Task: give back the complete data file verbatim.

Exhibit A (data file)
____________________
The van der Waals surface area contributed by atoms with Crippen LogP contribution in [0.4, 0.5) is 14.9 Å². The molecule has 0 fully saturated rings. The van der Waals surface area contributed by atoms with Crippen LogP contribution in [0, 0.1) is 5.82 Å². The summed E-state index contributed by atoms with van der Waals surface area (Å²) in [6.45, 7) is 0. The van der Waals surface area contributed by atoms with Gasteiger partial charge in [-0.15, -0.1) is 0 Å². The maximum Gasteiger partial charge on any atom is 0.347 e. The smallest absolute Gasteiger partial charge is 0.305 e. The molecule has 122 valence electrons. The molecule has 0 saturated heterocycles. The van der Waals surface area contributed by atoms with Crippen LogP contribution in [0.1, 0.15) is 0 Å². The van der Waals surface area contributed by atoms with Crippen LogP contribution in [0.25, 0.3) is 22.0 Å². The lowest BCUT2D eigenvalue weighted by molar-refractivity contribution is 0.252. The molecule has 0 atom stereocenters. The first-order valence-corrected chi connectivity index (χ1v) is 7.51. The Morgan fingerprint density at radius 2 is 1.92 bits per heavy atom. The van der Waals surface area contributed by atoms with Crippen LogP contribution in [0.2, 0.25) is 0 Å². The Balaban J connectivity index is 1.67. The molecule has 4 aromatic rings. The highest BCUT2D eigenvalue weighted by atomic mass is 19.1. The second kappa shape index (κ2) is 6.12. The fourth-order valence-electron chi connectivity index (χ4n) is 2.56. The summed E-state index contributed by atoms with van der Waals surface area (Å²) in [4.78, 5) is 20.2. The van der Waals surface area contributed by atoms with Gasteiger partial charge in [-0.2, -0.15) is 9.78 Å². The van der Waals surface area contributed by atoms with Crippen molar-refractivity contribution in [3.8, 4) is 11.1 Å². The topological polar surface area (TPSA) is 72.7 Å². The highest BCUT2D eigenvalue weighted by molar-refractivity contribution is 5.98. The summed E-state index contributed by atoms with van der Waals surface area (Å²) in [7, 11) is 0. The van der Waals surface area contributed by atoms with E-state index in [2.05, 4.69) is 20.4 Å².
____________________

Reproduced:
The van der Waals surface area contributed by atoms with Crippen LogP contribution in [0.4, 0.5) is 14.9 Å². The molecule has 0 fully saturated rings. The van der Waals surface area contributed by atoms with Crippen LogP contribution in [0, 0.1) is 5.82 Å². The summed E-state index contributed by atoms with van der Waals surface area (Å²) in [6.45, 7) is 0. The van der Waals surface area contributed by atoms with Gasteiger partial charge in [-0.15, -0.1) is 0 Å². The maximum Gasteiger partial charge on any atom is 0.347 e. The smallest absolute Gasteiger partial charge is 0.305 e. The molecule has 122 valence electrons. The molecule has 0 saturated heterocycles. The van der Waals surface area contributed by atoms with Crippen LogP contribution in [0.1, 0.15) is 0 Å². The van der Waals surface area contributed by atoms with Crippen LogP contribution in [0.25, 0.3) is 22.0 Å². The lowest BCUT2D eigenvalue weighted by molar-refractivity contribution is 0.252. The molecule has 0 atom stereocenters. The first-order valence-corrected chi connectivity index (χ1v) is 7.51. The Morgan fingerprint density at radius 2 is 1.92 bits per heavy atom. The van der Waals surface area contributed by atoms with Crippen LogP contribution in [0.2, 0.25) is 0 Å². The Balaban J connectivity index is 1.67. The molecule has 4 aromatic rings. The highest BCUT2D eigenvalue weighted by atomic mass is 19.1. The second kappa shape index (κ2) is 6.12. The fourth-order valence-electron chi connectivity index (χ4n) is 2.56. The summed E-state index contributed by atoms with van der Waals surface area (Å²) in [4.78, 5) is 20.2. The van der Waals surface area contributed by atoms with Gasteiger partial charge in [-0.2, -0.15) is 9.78 Å². The van der Waals surface area contributed by atoms with Crippen molar-refractivity contribution in [3.8, 4) is 11.1 Å². The topological polar surface area (TPSA) is 72.7 Å². The highest BCUT2D eigenvalue weighted by molar-refractivity contribution is 5.98. The summed E-state index contributed by atoms with van der Waals surface area (Å²) in [7, 11) is 0. The van der Waals surface area contributed by atoms with E-state index in [2.05, 4.69) is 20.4 Å².